Pets go organic

More and more pet owners are turning to organic food and grooming products for their furry and feathered friends, writes KYLIE MCGREGOR.

'Pablo' puppy
Photo: Jane Duguid

Animals such as chooks, ducks and goats may not be classed as ‘pets’ by the mainstream, but they are among organic farmers, gardeners and permaculturists who also use them to contribute to the fertility of their soil. Perhaps this is why certified organic feeds for these animals and other stock have been available in Australia for many years. However, organic options for dogs and cats have been lagging behind.

While many pet owners have chosen to feed their dogs and cats a homemade diet of fresh organic meat, vegetables and grains, there is now agrowing range of certified organic commercial pet foods available on the Australian market for quick, healthy meals. According to Joanne Barber, general manager – commercial, Australian Organic (which owns leading certification body Australian Certified Organic), consumer demand has seen a number of certified organic dog and cat foods – including dry kibble and cooked canned meals as well as fresh meat and treats – become available in Australia in the past couple of years, and that interest in manufactured pet food which is free of pesticides, preservatives and hormones is continuing to grow.

“For many people, the food they serve their pet is in line with their own food philosophies,” she says. “And this is driven by consumers who want to say no to GMO [genetically modified organisms] and chemicals – for themselves and their pets – and to add value to their environment.”

As yet there have been no clinical trials carried out on organic pet food, but Barber says we can draw on the results of human studies for insight. “One of the big things with organic certification is that there is no testing on animals,” she says. “But we can look at what we do know, and research by RMIT University (in Melbourne), led by Professor Marc Cohen, shows that by switching from a conventional diet to an organic diet, in just one week you can reduce pesticides in the body by up to 90 per cent.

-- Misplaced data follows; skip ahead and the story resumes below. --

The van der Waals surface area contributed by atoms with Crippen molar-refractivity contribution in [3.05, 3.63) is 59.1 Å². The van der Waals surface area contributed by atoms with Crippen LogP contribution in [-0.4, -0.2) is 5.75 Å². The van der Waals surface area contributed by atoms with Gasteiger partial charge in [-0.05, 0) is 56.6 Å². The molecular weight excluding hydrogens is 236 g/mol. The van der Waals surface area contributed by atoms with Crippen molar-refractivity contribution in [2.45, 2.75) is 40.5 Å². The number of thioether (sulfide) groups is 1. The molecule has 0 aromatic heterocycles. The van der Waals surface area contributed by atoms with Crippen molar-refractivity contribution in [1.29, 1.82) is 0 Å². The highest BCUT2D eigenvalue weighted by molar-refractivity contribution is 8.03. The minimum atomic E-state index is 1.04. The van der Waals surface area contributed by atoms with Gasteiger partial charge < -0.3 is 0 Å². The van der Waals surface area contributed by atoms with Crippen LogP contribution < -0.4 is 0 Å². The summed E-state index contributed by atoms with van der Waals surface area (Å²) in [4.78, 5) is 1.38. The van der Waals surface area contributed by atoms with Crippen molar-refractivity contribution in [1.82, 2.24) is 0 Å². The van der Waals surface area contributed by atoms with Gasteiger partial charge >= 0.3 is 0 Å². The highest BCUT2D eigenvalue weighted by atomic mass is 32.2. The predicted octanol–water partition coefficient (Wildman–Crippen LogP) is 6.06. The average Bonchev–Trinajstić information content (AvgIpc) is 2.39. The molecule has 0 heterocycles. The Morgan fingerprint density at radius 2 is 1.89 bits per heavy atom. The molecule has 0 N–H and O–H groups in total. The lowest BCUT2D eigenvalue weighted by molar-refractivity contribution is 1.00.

“When it comes to food it is just as important and beneficial for animals to be eating non-toxic ingredients as it is for humans.” Pet nutritionist Naoko Okamato, from Sydney’s Pet Nutrition Centre, agrees: “Just as humans rely on good nutrients to ensure that our bodies function well, the same goes for animals. If they don’t get the right nutrients, they will become deficient and this can result in stunted growth and make them more susceptible to disease and illness.

“I believe that most pets are actually much more at risk, compared to humans, if they are exposed to chemicals and additives. Pets typically have much smaller bodies than people. They aren’t able to communicate with us when they don’t feel well, and their kidneys don’t have the capacity to filter large amounts of chemicals and additives.”

To read more of this article pick up a copy of the Jan/February issue of Organic Gardener magazine.

 

By: Organic Gardener

First published: December 2014

Related topics

Animals & Insects, All Gardens, animals, organic, pets, dogs, cats, chooks, Issue 78 - January/February 2015, Sustainable living